Health reform refers to the changes in health administration, health planning and, health research that places significant emphasis on local health challenges aimed at improving health administration, health planning and healthcare caseearn.com. They will combine to produce an efficient model of healthcare delivery capable of increasing patient physical, medical and psychological safety. Health reform should be driven by empirical data, best practice and evidence based practice. A variety of health statistics; such as mortality, manpower needs, technology functioning and patient satisfaction; should be analyzed and employed in strengthening health systems.
In Trinidad and Tobago the current system of healthcare is highly centralized. The Ministry of Health maintains operational oversight of five regional health authorities. These are the North West Regional, North Central Regional, Eastern Regional, South West Regional and Tobago Regional. South West, North West and North Central are the largest regions; each catering for the healthcare needs of more than three hundred thousand people.
A significant reform should be the specialization of the Ministry of Health in fewer functions aimed to improve healthcare efficiency. For example, it can concentrate on data compilation and analysis. It should be staffed with expert health researchers tasked with analyzing changes in epidemiology, and trends in morbidity and mortality. Furthermore, the Ministry of Health should have the power to instruct regional authorities to make systemic and resource changes based on the statistics collected and analyzed.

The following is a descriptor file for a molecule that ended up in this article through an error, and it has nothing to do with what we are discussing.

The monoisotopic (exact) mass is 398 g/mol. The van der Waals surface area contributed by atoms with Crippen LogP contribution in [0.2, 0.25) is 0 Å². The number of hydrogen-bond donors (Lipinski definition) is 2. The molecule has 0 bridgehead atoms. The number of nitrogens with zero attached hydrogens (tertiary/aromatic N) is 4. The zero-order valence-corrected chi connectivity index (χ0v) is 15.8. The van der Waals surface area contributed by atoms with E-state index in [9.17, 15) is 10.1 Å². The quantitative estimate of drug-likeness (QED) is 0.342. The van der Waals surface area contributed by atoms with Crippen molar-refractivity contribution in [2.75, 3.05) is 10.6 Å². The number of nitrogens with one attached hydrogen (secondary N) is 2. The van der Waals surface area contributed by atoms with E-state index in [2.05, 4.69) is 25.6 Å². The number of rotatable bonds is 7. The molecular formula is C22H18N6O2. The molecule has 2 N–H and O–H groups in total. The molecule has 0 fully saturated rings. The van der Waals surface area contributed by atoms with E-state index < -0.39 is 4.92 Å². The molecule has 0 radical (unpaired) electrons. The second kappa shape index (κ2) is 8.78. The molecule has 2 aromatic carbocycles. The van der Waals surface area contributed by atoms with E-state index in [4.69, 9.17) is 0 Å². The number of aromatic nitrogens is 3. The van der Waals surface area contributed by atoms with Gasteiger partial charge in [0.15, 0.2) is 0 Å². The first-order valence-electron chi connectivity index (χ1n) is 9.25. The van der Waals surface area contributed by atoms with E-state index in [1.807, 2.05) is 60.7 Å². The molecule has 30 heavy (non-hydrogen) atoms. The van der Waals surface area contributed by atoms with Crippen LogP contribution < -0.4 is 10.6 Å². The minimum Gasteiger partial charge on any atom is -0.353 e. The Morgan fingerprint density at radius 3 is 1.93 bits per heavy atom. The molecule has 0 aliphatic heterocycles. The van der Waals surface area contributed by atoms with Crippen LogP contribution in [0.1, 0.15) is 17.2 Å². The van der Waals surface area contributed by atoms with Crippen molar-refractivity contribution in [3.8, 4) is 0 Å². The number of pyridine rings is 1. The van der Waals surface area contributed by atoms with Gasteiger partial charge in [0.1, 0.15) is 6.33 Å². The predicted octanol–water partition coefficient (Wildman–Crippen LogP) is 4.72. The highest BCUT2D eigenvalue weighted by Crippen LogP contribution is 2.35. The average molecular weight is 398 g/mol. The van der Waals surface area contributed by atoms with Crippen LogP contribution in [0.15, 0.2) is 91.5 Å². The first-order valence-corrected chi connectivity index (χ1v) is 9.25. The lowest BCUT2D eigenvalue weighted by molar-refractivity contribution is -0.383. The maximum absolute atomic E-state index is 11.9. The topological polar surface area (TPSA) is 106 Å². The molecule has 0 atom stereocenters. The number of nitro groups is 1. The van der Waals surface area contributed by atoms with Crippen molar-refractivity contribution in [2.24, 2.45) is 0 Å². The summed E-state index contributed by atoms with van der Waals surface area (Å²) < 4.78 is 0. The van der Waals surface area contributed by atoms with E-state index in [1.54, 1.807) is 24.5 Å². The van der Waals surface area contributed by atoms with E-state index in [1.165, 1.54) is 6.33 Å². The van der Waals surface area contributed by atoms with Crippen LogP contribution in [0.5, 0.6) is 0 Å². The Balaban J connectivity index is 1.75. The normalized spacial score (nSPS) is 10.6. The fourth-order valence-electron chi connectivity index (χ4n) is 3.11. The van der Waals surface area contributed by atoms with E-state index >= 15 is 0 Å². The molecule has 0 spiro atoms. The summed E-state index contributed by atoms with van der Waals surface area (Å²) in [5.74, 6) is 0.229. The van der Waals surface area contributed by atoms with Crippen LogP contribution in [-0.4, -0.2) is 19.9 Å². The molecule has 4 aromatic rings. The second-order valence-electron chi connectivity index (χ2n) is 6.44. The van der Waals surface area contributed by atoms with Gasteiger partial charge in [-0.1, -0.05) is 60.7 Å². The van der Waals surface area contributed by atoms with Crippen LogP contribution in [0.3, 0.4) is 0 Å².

One major reform that should be implemented is granting absolute autonomy to regional health authorities for the delivery of healthcare. They should be able to generate their own funds by charging fees for their services. This would eliminate dependency on the state or Ministry of Finance for funding. Each regional health authority should be able to invest in the stock market or undertake other income generating measures it deems feasible. Its funds should be spent in accordance with the health needs of the population it serves.
In addition, regional authorities should have the power to ensure that all health institutions and providers adhere to national accreditation standards. The Ministry of Health should be charged with responsibility for developing national accreditation standards in all aspects of the operations of health institutions. These should include hospitals, pharmacies, private practice. Also conventional and alternative medicines should be subject to accreditation standards.